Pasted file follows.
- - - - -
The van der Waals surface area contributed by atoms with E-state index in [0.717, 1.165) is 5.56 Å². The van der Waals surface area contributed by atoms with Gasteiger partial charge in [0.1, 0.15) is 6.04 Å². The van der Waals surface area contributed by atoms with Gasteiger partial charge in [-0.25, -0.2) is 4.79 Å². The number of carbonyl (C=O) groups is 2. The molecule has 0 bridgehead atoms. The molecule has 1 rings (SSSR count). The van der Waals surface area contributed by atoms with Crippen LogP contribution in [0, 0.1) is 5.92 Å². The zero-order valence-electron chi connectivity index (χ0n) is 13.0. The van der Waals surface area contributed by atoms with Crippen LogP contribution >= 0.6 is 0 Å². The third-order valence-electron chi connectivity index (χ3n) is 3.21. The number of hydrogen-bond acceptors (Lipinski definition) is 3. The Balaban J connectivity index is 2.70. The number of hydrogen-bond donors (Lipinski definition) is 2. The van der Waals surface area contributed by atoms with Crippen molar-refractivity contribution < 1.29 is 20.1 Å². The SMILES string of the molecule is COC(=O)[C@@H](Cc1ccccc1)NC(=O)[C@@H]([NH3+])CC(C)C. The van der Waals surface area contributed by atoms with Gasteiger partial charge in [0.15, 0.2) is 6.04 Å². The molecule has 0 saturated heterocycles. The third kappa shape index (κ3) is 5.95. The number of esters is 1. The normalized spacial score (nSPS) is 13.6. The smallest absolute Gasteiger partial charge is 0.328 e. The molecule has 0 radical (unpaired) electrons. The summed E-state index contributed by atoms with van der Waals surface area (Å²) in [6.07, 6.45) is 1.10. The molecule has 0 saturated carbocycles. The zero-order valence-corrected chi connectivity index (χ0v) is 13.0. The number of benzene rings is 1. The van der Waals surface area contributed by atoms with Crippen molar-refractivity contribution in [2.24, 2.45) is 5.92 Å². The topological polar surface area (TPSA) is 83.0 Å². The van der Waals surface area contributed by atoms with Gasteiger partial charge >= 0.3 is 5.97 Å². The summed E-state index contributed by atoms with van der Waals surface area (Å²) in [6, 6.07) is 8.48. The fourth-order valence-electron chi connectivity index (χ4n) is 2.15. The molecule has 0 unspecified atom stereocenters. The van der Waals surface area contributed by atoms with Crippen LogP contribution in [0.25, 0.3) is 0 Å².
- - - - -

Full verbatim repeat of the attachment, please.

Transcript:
The van der Waals surface area contributed by atoms with E-state index in [0.717, 1.165) is 5.56 Å². The van der Waals surface area contributed by atoms with Gasteiger partial charge in [0.1, 0.15) is 6.04 Å². The van der Waals surface area contributed by atoms with Gasteiger partial charge in [-0.25, -0.2) is 4.79 Å². The number of carbonyl (C=O) groups is 2. The molecule has 0 bridgehead atoms. The molecule has 1 rings (SSSR count). The van der Waals surface area contributed by atoms with Crippen LogP contribution in [0, 0.1) is 5.92 Å². The zero-order valence-electron chi connectivity index (χ0n) is 13.0. The van der Waals surface area contributed by atoms with Crippen LogP contribution >= 0.6 is 0 Å². The third-order valence-electron chi connectivity index (χ3n) is 3.21. The number of hydrogen-bond acceptors (Lipinski definition) is 3. The Balaban J connectivity index is 2.70. The number of hydrogen-bond donors (Lipinski definition) is 2. The van der Waals surface area contributed by atoms with Crippen molar-refractivity contribution < 1.29 is 20.1 Å². The SMILES string of the molecule is COC(=O)[C@@H](Cc1ccccc1)NC(=O)[C@@H]([NH3+])CC(C)C. The van der Waals surface area contributed by atoms with Gasteiger partial charge in [0.15, 0.2) is 6.04 Å². The molecule has 0 saturated heterocycles. The third kappa shape index (κ3) is 5.95. The number of esters is 1. The normalized spacial score (nSPS) is 13.6. The smallest absolute Gasteiger partial charge is 0.328 e. The molecule has 0 radical (unpaired) electrons. The summed E-state index contributed by atoms with van der Waals surface area (Å²) in [6.07, 6.45) is 1.10. The molecule has 0 saturated carbocycles. The zero-order valence-corrected chi connectivity index (χ0v) is 13.0. The number of benzene rings is 1. The van der Waals surface area contributed by atoms with Crippen molar-refractivity contribution in [2.24, 2.45) is 5.92 Å². The topological polar surface area (TPSA) is 83.0 Å². The van der Waals surface area contributed by atoms with Gasteiger partial charge >= 0.3 is 5.97 Å². The summed E-state index contributed by atoms with van der Waals surface area (Å²) in [6, 6.07) is 8.48. The fourth-order valence-electron chi connectivity index (χ4n) is 2.15. The molecule has 0 unspecified atom stereocenters. The van der Waals surface area contributed by atoms with Crippen LogP contribution in [0.25, 0.3) is 0 Å².